One of the physical challenges that new 7 string guitar players struggle with is controlling the extra noise coming from the strings that are not being played. Because this instrument has an extra string, it can be harder to eliminate excessive guitar string noise while you are playing. Additionally, the feel of a 7 string guitar is much different than that of the 6 string due to its wider guitar neck. Getting used to this difference will take time and practice. In order to quickly solve these issues, you need to pay attention to this specific element of your guitar playing as you practice. LISTEN carefully to how your guitar playing sounds and use the appropriate techniques to mute this excess string noise. To learn more about how to do this, read this article about fixing unwanted guitar string noise. If you struggle with making your guitar playing clean, I recommend that you find a guitar teacher who has experience helping others with this same issue.
Transition Between Rhythm And Lead Guitar
In order to become a more creative guitar player (whether you play 6 string or 7 string guitar), you must work on your ability to transition seamlessly, cleanly and in time between rhythm and lead guitar parts. This is especially important to practice for 7 string guitar playing, since it is more difficult (physically) to jump across more strings as you shift from a lower range rhythm section to a higher range lead guitar part.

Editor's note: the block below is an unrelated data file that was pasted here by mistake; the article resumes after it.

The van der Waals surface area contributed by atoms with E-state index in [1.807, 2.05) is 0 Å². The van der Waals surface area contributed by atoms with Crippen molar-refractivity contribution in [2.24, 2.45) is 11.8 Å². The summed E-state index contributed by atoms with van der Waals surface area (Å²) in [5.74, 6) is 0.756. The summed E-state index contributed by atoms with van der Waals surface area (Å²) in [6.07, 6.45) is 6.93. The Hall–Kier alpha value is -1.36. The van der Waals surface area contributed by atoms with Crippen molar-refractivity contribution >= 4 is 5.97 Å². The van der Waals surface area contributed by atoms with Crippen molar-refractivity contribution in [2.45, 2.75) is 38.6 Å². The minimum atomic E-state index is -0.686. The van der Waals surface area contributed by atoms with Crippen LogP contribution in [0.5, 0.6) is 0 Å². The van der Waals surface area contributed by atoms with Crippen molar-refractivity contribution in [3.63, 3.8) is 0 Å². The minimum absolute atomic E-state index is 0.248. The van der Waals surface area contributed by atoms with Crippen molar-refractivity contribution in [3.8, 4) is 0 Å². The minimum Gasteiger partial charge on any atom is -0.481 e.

In order to practice this, try coming up with two separate rhythm and lead guitar parts (make them simple to start with). Then, focus on connecting both parts smoothly together while staying “in time”. To get the most from this exercise, work on it using a metronome (or a drum track) and record your guitar playing so that you can then listen back without the guitar in your hands to analyze how well (cleanly, accurately and in time) you played.
Although the points in this article are not particularly difficult to understand or do, most guitarists do not actually “apply” them into their 7 string guitar playing. Once you implement the ideas discussed above, you will be on your way to becoming a much more creative guitar player. The result will be great sounding music that takes advantage of the full range of possibilities offered by the 7 string guitar.
To learn more about how to maximize the creativity potential of this instrument, get this free lesson about 7 string guitar playing.
In addition, to learn how to make your guitar playing cleaner, read this article on cleaning up unwanted guitar string noise.